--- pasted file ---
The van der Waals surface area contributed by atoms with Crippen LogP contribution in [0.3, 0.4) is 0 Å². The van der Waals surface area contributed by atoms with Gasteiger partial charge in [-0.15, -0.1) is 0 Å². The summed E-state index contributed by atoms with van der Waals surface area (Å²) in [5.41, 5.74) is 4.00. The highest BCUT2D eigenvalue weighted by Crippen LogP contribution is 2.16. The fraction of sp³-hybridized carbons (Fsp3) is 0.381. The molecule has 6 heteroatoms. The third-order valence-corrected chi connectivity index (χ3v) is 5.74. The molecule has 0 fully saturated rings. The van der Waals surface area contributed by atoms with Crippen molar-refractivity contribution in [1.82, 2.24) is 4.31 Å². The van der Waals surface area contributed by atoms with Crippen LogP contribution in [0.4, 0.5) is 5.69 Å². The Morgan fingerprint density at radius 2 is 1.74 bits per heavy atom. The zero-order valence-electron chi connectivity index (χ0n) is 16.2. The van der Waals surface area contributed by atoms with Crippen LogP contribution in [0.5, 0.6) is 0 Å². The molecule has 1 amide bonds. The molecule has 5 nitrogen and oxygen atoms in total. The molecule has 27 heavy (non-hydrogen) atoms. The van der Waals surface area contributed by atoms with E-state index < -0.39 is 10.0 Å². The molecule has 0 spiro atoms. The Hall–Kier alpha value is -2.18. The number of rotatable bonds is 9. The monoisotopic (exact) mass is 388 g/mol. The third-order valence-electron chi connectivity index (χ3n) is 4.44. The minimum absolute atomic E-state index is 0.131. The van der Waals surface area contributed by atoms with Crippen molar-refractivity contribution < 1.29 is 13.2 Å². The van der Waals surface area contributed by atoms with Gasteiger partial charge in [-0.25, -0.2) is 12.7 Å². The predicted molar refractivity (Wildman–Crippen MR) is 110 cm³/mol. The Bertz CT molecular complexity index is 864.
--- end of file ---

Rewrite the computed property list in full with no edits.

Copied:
The van der Waals surface area contributed by atoms with Crippen LogP contribution in [0.3, 0.4) is 0 Å². The van der Waals surface area contributed by atoms with Gasteiger partial charge in [-0.15, -0.1) is 0 Å². The summed E-state index contributed by atoms with van der Waals surface area (Å²) in [5.41, 5.74) is 4.00. The highest BCUT2D eigenvalue weighted by Crippen LogP contribution is 2.16. The fraction of sp³-hybridized carbons (Fsp3) is 0.381. The molecule has 6 heteroatoms. The third-order valence-corrected chi connectivity index (χ3v) is 5.74. The molecule has 0 fully saturated rings. The van der Waals surface area contributed by atoms with Crippen molar-refractivity contribution in [1.82, 2.24) is 4.31 Å². The van der Waals surface area contributed by atoms with Crippen LogP contribution in [0.4, 0.5) is 5.69 Å². The Morgan fingerprint density at radius 2 is 1.74 bits per heavy atom. The zero-order valence-electron chi connectivity index (χ0n) is 16.2. The van der Waals surface area contributed by atoms with Crippen LogP contribution in [0.5, 0.6) is 0 Å². The molecule has 1 amide bonds. The molecule has 5 nitrogen and oxygen atoms in total. The molecule has 27 heavy (non-hydrogen) atoms. The van der Waals surface area contributed by atoms with E-state index < -0.39 is 10.0 Å². The molecule has 0 spiro atoms. The Hall–Kier alpha value is -2.18. The number of rotatable bonds is 9. The monoisotopic (exact) mass is 388 g/mol. The third-order valence-electron chi connectivity index (χ3n) is 4.44. The minimum absolute atomic E-state index is 0.131. The van der Waals surface area contributed by atoms with Crippen molar-refractivity contribution < 1.29 is 13.2 Å². The van der Waals surface area contributed by atoms with Gasteiger partial charge in [-0.25, -0.2) is 12.7 Å². The predicted molar refractivity (Wildman–Crippen MR) is 110 cm³/mol. The Bertz CT molecular complexity index is 864.